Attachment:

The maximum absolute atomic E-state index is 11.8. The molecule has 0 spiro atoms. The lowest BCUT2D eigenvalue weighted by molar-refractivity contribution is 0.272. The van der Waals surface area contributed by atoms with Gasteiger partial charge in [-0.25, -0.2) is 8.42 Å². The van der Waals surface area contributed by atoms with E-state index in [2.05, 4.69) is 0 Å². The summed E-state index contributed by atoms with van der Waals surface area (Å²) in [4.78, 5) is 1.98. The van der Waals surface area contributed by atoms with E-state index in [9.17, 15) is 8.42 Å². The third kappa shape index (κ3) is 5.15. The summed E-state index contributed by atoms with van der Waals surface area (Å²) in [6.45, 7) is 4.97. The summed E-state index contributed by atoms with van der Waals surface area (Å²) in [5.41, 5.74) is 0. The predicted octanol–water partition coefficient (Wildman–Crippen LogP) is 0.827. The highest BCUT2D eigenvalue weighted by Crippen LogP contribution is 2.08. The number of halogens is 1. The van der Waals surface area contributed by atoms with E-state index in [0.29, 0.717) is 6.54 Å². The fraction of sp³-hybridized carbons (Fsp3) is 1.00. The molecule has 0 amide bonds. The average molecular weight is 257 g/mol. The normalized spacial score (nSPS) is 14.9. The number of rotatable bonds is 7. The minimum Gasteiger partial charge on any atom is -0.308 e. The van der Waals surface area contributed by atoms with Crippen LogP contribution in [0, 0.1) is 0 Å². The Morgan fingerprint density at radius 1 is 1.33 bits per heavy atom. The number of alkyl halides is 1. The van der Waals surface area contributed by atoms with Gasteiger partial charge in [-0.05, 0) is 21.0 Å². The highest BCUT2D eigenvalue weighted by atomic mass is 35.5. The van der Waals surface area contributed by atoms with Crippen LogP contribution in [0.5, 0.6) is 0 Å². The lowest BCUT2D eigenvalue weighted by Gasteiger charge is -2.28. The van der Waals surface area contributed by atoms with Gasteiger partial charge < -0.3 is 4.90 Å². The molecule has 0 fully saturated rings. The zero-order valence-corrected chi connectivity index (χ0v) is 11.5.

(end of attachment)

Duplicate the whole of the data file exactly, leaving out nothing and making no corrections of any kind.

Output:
The maximum absolute atomic E-state index is 11.8. The molecule has 0 spiro atoms. The lowest BCUT2D eigenvalue weighted by molar-refractivity contribution is 0.272. The van der Waals surface area contributed by atoms with Gasteiger partial charge in [-0.25, -0.2) is 8.42 Å². The van der Waals surface area contributed by atoms with E-state index in [2.05, 4.69) is 0 Å². The summed E-state index contributed by atoms with van der Waals surface area (Å²) in [4.78, 5) is 1.98. The van der Waals surface area contributed by atoms with E-state index in [9.17, 15) is 8.42 Å². The third kappa shape index (κ3) is 5.15. The summed E-state index contributed by atoms with van der Waals surface area (Å²) in [6.45, 7) is 4.97. The summed E-state index contributed by atoms with van der Waals surface area (Å²) in [5.41, 5.74) is 0. The predicted octanol–water partition coefficient (Wildman–Crippen LogP) is 0.827. The highest BCUT2D eigenvalue weighted by Crippen LogP contribution is 2.08. The number of halogens is 1. The van der Waals surface area contributed by atoms with E-state index in [0.29, 0.717) is 6.54 Å². The fraction of sp³-hybridized carbons (Fsp3) is 1.00. The molecule has 0 amide bonds. The average molecular weight is 257 g/mol. The normalized spacial score (nSPS) is 14.9. The number of rotatable bonds is 7. The minimum Gasteiger partial charge on any atom is -0.308 e. The van der Waals surface area contributed by atoms with Crippen LogP contribution in [0, 0.1) is 0 Å². The Morgan fingerprint density at radius 1 is 1.33 bits per heavy atom. The number of alkyl halides is 1. The van der Waals surface area contributed by atoms with Gasteiger partial charge in [-0.05, 0) is 21.0 Å². The highest BCUT2D eigenvalue weighted by atomic mass is 35.5. The van der Waals surface area contributed by atoms with Crippen LogP contribution in [0.5, 0.6) is 0 Å². The lowest BCUT2D eigenvalue weighted by Gasteiger charge is -2.28. The van der Waals surface area contributed by atoms with Gasteiger partial charge < -0.3 is 4.90 Å². The molecule has 0 fully saturated rings. The zero-order valence-corrected chi connectivity index (χ0v) is 11.5.